Then I looked at the next common type that most stores around here carry (walmart, sports authority, even target). These strap on or clip on to spare tire bike carriers. Everyone I talked too said that they were relatively unstable compared to a hitch mounted bike rack. I was also concerned about the ease of someone stealing the bikes and rack together with just a sharp knife to cut the strapping.

The Solution
Finally I narrowed it down to the bolt on type, and eventually to the Yakima Sparetime. I like to search on this forum before I purchase anything for the FJ, and I found very little helpful information on the topic. The only information I found was compatibility problems with the backup camera.

So of course, when I went to pick up the Sparetime at my local Yakima dealer it was about the only Yakima product they don't stock, so I ordered from ORS racks direct. The package shipped quickly and arrived in perfect shape delivered by UPS. Everything was packed nicely and the directions were great.

1. Remove the spare tire from your car. (If using stock wheels, remove the Toyota logo from the center of the wheel.)
2. Disassemble the Yakima rack from it's base mount.
3. Remove the adapter plate from the back plate. (This needs to be removed to fit the wheel support on the rear of the FJ Cruiser)
4. Reassemble the back plate with the medium arm. (Three arms come with the Sparetime, the smallest is attached during shipping. The medium arm fits stock wheels, the longest arm may be required for larger off road wheels).
5. Put the back plate on the car, and screw the wheel down back in place on top off of it.
6. Now you can put the rest of the bike rack in place with the red screw down handle.

The Aftermath and what you should know before you buy
This product comes with two Yakima locks. If you already own Yakima keys order two more lock cores to use with this set and keep your keys simple. Every website I saw only recommended getting one lock core, the first lock core gets placed into the red handle, the second is part of an optional steel cord lock.

Something else of note is that the loop for locking bikes to the bike rack seems very flimsy to me, I would use two locks if you plan on leaving the bike on the rack. One lock through the bike rack lock loop, and the other through your wheel.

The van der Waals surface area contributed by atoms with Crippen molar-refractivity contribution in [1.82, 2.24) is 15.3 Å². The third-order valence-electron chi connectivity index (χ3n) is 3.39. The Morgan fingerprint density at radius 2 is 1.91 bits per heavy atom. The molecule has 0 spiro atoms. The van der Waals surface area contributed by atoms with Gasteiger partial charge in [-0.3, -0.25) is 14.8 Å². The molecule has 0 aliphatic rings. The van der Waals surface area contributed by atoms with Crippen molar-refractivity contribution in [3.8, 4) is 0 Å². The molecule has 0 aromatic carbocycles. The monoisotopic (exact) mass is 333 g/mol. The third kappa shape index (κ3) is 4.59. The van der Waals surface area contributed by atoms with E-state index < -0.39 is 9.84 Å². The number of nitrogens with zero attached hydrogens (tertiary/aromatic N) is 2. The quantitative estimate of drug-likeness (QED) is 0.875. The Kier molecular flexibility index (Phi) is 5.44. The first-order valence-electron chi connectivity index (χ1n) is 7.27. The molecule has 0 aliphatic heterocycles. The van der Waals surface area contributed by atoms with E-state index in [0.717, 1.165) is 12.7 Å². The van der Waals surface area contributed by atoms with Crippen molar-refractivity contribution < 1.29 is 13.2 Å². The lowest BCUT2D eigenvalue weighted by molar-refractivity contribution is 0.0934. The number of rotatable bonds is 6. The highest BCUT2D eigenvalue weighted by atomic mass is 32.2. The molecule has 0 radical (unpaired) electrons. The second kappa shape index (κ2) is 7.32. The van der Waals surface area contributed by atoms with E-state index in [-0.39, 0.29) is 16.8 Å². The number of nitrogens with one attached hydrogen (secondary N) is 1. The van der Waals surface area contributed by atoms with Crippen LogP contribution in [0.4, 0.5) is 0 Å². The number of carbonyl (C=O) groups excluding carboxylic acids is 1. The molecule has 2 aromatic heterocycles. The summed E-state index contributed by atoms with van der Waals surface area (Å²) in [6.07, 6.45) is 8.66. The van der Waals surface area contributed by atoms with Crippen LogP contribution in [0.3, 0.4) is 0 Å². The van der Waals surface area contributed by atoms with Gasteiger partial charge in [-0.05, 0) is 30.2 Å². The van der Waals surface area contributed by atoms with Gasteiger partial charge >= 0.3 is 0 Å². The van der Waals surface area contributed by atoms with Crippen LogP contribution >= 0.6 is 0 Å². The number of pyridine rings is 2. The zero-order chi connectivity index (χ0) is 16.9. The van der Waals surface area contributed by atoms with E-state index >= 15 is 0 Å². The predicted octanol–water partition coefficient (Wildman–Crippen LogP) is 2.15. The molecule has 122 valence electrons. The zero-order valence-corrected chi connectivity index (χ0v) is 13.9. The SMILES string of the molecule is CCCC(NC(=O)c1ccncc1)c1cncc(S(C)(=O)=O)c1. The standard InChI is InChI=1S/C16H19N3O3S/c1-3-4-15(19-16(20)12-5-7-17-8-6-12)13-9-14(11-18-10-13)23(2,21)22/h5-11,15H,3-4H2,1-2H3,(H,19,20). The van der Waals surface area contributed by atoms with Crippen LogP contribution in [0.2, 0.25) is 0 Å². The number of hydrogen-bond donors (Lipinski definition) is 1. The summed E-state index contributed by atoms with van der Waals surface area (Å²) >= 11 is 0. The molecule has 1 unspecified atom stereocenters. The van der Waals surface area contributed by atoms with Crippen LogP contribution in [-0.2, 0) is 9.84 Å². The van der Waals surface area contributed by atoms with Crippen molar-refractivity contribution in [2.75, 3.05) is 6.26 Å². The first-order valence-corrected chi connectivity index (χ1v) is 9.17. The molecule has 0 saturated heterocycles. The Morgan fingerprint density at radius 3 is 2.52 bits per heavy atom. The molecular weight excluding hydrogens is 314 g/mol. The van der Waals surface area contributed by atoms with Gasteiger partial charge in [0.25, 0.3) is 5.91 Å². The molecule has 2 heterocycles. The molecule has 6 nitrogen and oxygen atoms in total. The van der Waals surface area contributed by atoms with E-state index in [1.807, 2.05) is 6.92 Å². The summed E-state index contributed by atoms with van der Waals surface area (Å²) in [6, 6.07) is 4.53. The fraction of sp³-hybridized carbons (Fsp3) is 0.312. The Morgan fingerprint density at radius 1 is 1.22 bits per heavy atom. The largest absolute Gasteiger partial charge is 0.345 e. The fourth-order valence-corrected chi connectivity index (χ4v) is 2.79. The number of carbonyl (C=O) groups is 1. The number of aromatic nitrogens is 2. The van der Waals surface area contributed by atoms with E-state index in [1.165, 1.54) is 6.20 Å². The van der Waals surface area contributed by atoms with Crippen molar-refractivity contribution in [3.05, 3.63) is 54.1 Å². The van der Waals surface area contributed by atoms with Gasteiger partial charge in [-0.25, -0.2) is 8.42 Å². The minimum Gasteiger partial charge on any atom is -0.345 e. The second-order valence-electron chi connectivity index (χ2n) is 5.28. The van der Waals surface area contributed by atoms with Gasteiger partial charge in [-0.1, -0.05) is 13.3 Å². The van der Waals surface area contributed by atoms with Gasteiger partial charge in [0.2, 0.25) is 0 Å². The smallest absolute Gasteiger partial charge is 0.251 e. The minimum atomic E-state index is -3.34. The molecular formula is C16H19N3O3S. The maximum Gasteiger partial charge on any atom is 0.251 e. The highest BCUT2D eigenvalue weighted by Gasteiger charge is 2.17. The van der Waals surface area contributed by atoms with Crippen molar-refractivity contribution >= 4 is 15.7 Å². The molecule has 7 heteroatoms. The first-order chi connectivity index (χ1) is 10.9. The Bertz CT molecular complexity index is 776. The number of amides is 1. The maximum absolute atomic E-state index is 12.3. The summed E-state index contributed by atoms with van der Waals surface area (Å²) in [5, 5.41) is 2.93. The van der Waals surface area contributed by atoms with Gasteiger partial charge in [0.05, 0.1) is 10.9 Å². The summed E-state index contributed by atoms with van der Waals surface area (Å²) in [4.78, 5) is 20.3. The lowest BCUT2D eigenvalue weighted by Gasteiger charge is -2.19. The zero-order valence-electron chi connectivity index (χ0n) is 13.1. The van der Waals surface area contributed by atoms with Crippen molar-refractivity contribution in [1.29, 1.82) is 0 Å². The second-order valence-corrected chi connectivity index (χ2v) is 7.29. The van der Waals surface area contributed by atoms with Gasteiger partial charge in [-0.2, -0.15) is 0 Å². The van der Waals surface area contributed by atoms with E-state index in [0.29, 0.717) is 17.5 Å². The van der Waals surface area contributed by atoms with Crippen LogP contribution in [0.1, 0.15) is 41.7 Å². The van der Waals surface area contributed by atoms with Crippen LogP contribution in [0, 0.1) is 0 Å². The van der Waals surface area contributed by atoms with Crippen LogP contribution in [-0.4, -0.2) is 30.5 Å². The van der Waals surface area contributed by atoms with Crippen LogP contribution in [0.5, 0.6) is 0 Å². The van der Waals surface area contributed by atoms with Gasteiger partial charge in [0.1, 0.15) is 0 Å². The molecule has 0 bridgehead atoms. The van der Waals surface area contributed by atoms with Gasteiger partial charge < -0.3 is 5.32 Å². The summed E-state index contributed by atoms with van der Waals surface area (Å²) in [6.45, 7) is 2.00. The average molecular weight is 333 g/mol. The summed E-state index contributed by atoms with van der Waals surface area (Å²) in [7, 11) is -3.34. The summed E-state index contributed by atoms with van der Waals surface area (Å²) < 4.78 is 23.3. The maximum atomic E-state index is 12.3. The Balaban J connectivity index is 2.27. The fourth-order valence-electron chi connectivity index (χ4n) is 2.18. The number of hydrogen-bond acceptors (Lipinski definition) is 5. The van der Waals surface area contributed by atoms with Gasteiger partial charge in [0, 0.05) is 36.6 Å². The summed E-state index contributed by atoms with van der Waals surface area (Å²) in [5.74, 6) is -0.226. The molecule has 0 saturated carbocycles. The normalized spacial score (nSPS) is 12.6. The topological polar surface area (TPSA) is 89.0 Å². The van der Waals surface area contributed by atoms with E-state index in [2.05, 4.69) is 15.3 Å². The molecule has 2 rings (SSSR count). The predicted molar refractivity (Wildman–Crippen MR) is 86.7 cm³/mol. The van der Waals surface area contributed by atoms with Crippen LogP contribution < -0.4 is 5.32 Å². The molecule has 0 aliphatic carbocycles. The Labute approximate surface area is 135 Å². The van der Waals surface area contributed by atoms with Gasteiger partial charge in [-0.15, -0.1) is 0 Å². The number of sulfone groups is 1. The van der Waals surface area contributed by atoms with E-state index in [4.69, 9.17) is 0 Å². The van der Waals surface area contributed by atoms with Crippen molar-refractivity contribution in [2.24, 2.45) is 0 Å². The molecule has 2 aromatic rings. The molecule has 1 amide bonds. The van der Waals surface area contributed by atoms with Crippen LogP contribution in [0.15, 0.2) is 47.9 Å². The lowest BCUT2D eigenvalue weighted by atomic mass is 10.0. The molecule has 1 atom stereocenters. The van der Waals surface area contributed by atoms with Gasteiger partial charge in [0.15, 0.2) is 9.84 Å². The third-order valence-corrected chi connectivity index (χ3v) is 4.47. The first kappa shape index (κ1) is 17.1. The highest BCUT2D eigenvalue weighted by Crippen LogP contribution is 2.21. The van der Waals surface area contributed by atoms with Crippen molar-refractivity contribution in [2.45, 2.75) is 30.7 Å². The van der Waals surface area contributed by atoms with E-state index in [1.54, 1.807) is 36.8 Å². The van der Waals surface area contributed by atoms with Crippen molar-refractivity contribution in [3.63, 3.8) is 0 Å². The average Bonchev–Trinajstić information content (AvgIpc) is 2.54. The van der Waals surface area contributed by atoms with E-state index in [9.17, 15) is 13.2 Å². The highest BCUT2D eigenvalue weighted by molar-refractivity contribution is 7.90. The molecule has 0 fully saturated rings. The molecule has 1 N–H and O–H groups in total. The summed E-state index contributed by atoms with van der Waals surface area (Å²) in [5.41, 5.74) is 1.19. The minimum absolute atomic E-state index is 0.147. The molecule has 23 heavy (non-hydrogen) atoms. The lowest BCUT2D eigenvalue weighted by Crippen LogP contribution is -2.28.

The fit was excellent on my 2008 FJ Cruiser with stock spare tire. However in my research I found that FJ models with the rear facing camera will impede the installation.

There is no wobble at all in this bike rack. The rack is very stable with two bicycles on it, and I am very pleased with my purchase.

Please let me know if you have any questions I can answer for you.

255 Posts
Discussion Starter · #5 ·
How to make the Yakima Bowdown NOT SUCK!

Original Thread Found Here:

Like some others I haves seen on the FJ Cruiser forum I use the Yakima Bowdown system for securing my kayak. I have Yakima crossbars mounted to my OEM roofrack, with the Bowdown system mounted to those.

The Problem
While the Yakima Bowdown was a must for me since it folds up, and perhaps most importantly has a built in bottle opener; it was still a pain in the behind because of the Yakima's grip system's almost complete failure on the round cross bars.

I found that as I slide a kayak by myself onto one of the Bowdown arms, the weight of my 14ft wilderness systems kayak would actually spin the Bowdown around the round bar, causing the kayak to slide off and nail me in the head. NOT FUN!

I tried tightening them down more, all that I could accomplish was to strip right through the plastic cover on the Yakima cross bars and the spinning continued.

Additionally after some experimentation I determined that the "whistling" that Bowdowns are sometimes known for is all but eliminated when the Bowdown's are kept perfectly level.

I played around with a couple ideas... and this is what I came up with.

My Solution

Parts List:
  • Yakima BowDown
  • 36" Zinc Plated Steel Rod Threaded M10x1.5 (lowes) $2
  • 36" long 1/2" Aluminum Tube (lowes) $8
  • 2x Washers M10x1.5 (lowes) $0.68
  • 2x Locking Washers M10x1.5 (lowes) $0.68
  • 2x Wingnuts M10x1.5 (lowes) $1.02
  • Dremel with Cutting Wheel
  • Blue Loctite (lowes)
  • 3/8" Drill Bit
  • Tape Measure

Step by Step Instructions
  1. Use your tape measure to find the distance between Bowdowns on your car. In my case my crossbars are about 32" apart, but the bolt needs to be 30.5" to pass through half of each Bowdown without getting in the way of its up down operation.
  2. Next drill one hole in each Bowdown as shown in the pictures below. This can be done anywhere on the Bowdown, but the two Bowdowns' holes must be mirror images of one another. Higher up on the Bowdown arms like the holes I drilled will give a more stable configuration.
  3. Use your Dremel or other cutting tool to cut your threaded steel rod to length. Attach the Bowdowns with the steel rod to get at test fit, inside each Bowdown loop put a washer, locking washer, and wing-nut. Test fit on car.

  4. While still on car tighten down the Bowdowns, they should have very little forward/backward wiggle now. In mine of my drill holes is off so the Bowdown sits a couple of degrees off center, shouldn't be a problem for the kayak.